Dead Reckoning: AMC Gobbles Up Sunday Competition With 'Walking Dead' Return

No Record, but It's Still No. 1 with a Bullet

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Sunday's premiere was the series' ninth highest-rated out of 68 episodes since the show premiered on Halloween 2010.
Sunday's premiere was the series' ninth highest-rated out of 68 episodes since the show premiered on Halloween 2010. Credit: Gene Page/AMC Networks

AMC's "The Walking Dead" continues to gorge itself on the hapless stragglers stumbling their way across the TV ratings landscape, and while the days of unbridled ratings growth may be behind it, the show's success among 18-to-49-year-olds is unparalleled.

TV's top-rated scripted series returned Sunday night with its usual brand of savagery, scaring up 14.6 million viewers and a 7.4 rating in the 18-to-49 demo, down 15% from last fall's massive opening salvo, which earned an 8.7 rating. Sunday night's 7.4 rating translates into 9.42 million demographically apposite viewers. In other words, an astounding 65% of its total audience came from the target 18-to-49 crowd.

By way of context, most network dramas struggle to get their target demographics to represent one-third of the total audience watching. For example, CBS's adults 25-54 demo accounted for just 23% of Sunday's overall audience for the network's "Madam Secretary." Deliveries of adults 18 to 49 in ABC's much younger-skewing "Quantico" made up 35% of the total turnout.

On the higher end of the broadcast efficiency spectrum is Fox's "Empire"; 50% of the live audience who tuned in for last week's episode were members of the 18-to-49 demo.

The season six premiere of "The Walking Dead" now stands as the ninth highest-rated of the 68 episodes that have aired since the series premiered back on Halloween 2010. The 90-minute place setter put up staggering numbers across the demo continuum, scoring with viewers 18 to 34 (a 7.2 rating), 25 to 54 (7.5) and young women (6.1 among females 12-34).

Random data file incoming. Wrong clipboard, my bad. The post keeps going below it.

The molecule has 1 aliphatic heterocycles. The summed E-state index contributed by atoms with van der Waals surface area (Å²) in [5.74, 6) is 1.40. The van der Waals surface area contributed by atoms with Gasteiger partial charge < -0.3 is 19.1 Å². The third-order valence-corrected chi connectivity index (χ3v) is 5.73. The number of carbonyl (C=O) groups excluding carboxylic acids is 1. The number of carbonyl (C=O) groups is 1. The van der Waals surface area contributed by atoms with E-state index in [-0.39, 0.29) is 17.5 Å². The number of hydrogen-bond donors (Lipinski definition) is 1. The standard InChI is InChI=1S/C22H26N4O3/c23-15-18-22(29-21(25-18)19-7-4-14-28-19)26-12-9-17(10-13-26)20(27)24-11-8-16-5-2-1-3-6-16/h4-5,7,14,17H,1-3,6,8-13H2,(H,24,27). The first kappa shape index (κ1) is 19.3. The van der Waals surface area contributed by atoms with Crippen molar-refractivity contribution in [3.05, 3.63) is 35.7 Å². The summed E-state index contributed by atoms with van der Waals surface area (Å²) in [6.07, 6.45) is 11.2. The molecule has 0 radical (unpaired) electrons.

Among the most visible brands that bought time in Sunday's premiere were Universal Pictures ("Crimson Peak"), Lincoln, Verizon, Apple, Microsoft Studios ("Halo 5: Guardians"), Chevrolet, Subaru and Taco Bell. Media buyers said the average price negotiated in the upfront for a 30-second unit in season six was around $500,000 a pop.

Sunday's live-plus-same-day results closed the books on the show's four-year growth spurt, a trend that was most pronounced during the interval between the season three premiere (10.9 million viewers, a 5.8 rating in the 18-to-49 demo) and the season four opener (16.1 million/8.2). For all that, AMC execs are hardly sobbing into their half-caf lattes and wondering where it all went wrong for the Little Zombie Show That Could. Barring an inexplicable midseason collapse, "Dead" is all but assured of another ratings crown; only "Empire" comes within shooting distance, and Fox's sophomore smash is averaging a 5.8 in live-same-day.

Even the NFL isn't immune from the predations of "The Walking Dead," although the imperatives of live sports viewing seem to be sending fans of Sunday scripted series scrambling to play catch-up via their DVRs. While it couldn't lay a finger on the reach afforded by "Sunday Night Football" -- the 49ers-Giants game delivered 19.6 million total viewers -- "Dead" did manage to top the NBC broadcast's average 18-to-49 demo delivery (6.9) by one-half of a ratings point.

But as is so often the case on autumn Sundays, the biggest action took place outside the prime-time window. A somewhat one-sided squabble between ratings titans Dallas and New England that reached 81% of all U.S. markets, CBS's late-afternoon NFL broadcast averaged 26.1 million viewers and an 8.4 in the demo. At its peak, the Pats-Cowboys game was seen by more than 40% of all the males age 18 to 49 who happened to be watching TV at the time.

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